During the past two years, U.S. Customs and Border Patrol has targeted ever larger numbers of travelers’ smartphones and laptops for searches as they cross the border into the country.
U.S. courts have generally upheld a so-called to the Constitution’s Fourth Amendment, allowing CBP to search electronic devices without a court-ordered warrant. In April, a group of lawmakers to require warrants to search devices owned by U.S. citizens and other legal residents, but for now, the law allows for warrantless device searches.
It’s worth noting, however, that the odds of CBP searching any single traveler’s device are tiny, although they may increase if the traveler fits certain profiles. Even with increased device searches during the past two years, CBP still only checks the devices of a of all people crossing the U.S. border.
Still, travelers concerned about their privacy can take steps to protect their data as they cross the U.S. border. They should remember the old Boy Scout motto: Be prepared.
CBP can detain you for refusing to allow a search but “we’re talking a matter of hours, certainly not an overnight detention,” Bhandari said. “There doesn’t seem to be a bright-line rule, but we’re talking hours, not days.”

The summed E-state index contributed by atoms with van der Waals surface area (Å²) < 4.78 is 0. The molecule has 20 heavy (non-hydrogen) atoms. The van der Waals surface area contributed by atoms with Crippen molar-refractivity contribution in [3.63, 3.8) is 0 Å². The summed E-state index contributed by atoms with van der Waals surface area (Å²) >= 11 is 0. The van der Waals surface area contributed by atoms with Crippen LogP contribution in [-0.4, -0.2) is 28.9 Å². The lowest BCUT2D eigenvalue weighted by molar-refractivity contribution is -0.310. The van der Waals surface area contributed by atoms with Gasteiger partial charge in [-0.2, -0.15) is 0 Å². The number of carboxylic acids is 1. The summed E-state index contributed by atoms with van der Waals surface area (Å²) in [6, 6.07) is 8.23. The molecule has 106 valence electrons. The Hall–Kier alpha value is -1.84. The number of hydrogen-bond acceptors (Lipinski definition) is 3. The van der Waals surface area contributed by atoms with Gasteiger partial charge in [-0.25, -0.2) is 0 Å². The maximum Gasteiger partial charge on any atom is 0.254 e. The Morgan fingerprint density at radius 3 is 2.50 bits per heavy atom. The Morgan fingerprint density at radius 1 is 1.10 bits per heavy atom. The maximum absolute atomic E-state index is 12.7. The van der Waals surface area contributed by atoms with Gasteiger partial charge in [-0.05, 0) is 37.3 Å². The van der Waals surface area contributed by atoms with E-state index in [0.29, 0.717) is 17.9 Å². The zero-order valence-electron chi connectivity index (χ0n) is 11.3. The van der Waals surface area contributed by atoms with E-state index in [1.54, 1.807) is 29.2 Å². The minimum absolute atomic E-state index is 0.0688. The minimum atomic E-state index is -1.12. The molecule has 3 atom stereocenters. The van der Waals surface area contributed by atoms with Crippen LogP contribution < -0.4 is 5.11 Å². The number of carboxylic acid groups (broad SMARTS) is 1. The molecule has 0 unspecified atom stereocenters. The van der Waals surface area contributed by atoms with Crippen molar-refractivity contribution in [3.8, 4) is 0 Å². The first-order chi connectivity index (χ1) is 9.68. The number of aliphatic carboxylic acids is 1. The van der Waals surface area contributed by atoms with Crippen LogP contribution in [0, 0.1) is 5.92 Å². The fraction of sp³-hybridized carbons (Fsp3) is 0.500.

Ultimately, if you’re a legal U.S. resident, CBP shouldn’t prevent you from entering the country, even if you refuse to allow the device search, Bhandari said.
Still, expect to have your device seized if you refuse to unlock it. Travelers will often have to choose, she said. “Would they rather turn over their password and have a quick search vs. refusing and having their device seized?” she added.
Finally, there’s been some discussion among technologies about using a separate encryption scheme for sensitive files on laptops or smartphones. While there’s no real consensus, some privacy experts suggest that having a separate encrypted section of your hard drive may raise a red flag for CBP agents. It may be safer to store those files on another device or in the cloud.